The great sports documentaries aren’t about scoreboards and overtimes, they’re about facing adversity, the will to succeed, the pain of loss, and the triumph of perseverance. They’re narratives following teenage basketball players trying to elevate their circumstances on and off the court like in Hoop Dreams or films chronicling the rise of would-be legends like LeBron James in More Than A Game. The court, the ball, the time clock — that’s just a backdrop to a much more compelling kind of story — and that’s the case for Us Against The World as well.
The ten-episode doc series from Uproxx Studios and Watchable follows a handful of promising high school athletes who relocate to Eastern Kentucky to play ball for Cordia High School and NBA veteran Rodrick Rhodes. The teens are trying to escape violence, dangerous neighborhoods, and literal wars in order to have a place on the court but the series makes it clear that their journey is a challenging one filled with mock lynchings, trolls dressed up as gorillas, and other examples of racism. It’s an unforgiving and enthralling glimpse into a battle waging in Middle America that will probably inspire you and piss you off at the same time.
Before you dive into the first episode of the 10 part series, which is streaming via Watchable, get to know the players and the people at the heart of this gripping story.
Rodrick Rhodes (Head Coach)
Rodrick Rhodes played for Kentucky basketball royalty as a member of the Kentucky Wildcats in the ’90s before transferring out and eventually making it to the NBA. A veteran assistant at the collegiate level, Rhodes had the right touch to transform Cordia from being a team that other teams played when they needed an easy win into a successful program, much to the ire of the rest of the county.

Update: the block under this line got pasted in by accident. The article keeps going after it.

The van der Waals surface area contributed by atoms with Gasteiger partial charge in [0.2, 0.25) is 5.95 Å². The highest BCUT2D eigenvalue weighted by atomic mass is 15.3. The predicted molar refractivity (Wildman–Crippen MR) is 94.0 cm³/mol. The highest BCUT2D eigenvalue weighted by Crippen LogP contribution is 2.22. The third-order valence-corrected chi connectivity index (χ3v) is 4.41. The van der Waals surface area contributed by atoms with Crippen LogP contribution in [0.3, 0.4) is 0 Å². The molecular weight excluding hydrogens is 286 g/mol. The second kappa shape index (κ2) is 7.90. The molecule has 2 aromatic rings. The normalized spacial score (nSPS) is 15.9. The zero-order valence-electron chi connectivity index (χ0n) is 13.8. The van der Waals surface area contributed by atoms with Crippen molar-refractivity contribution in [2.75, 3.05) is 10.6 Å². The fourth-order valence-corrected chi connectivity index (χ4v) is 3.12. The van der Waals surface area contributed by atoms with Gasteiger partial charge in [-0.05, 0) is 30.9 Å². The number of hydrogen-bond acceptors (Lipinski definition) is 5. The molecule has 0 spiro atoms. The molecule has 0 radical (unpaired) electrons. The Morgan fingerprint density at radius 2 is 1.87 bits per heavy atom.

Alice Whitaker (Director, Cordia High School)
Alice Whitaker’s ancestors founded Cordia High School so she’s got a stake in seeing it prosper, on and off the court. The doc is as much about her struggle to diversify her town and maintain her community’s identity as it is about the game of basketball.
Ramon “Momo” Mercado (Junior, New York)
A star point guard, Ramon “Momo” Mercado struggles with a defeatist attitude in Us Against The World. Coming from a family affected by gang violence, Cordia might be his shot to escape the cycle of drugs and prison prominent in his family. And he’s got the ability to do it through the game of basketball. He just needs to show up.
Malik Henry (Senior, Queens)
The first thing you notice about Malik Henry is his size. The guy’s a bruiser who excels at plowing through defenders and driving to the basket. He’s also the oldest kid on the team and someone the other kids look to as a leader even though he’s had his own rough journey and spent time in lockup.
Kareem McDonald (Junior, Brooklyn)
Kareem McDonald is a mellow, unassuming kid with a talent for hitting threes. Another Cordia player with impressive leadership potential, Kareem’s got the ability to push himself and his teammates on and off the court.
Oumar Keita (Junior, Mali, Africa)
Oumar Keita is called “The Big Fish” and for good reason. The kid stands at an impressive 7’1 which means his game and his story stand out. A refugee whose family fled Mali because of ISIS, Oumar is a devout Muslim hoping to achieve his own version of the American dream – one that starts with basketball but definitely doesn’t end there.
D’Andre Reed (Freshman, Harlem)
D’Andre Reed goes from a kid whose mom wouldn’t let him play in his own neighborhood in Harlem for fear of violence to a kid living on his own in rural Kentucky. D’Andre isn’t on his own, though. Instead, he’s mentored and supported by his teammates who are experiencing the same growing pains as he is.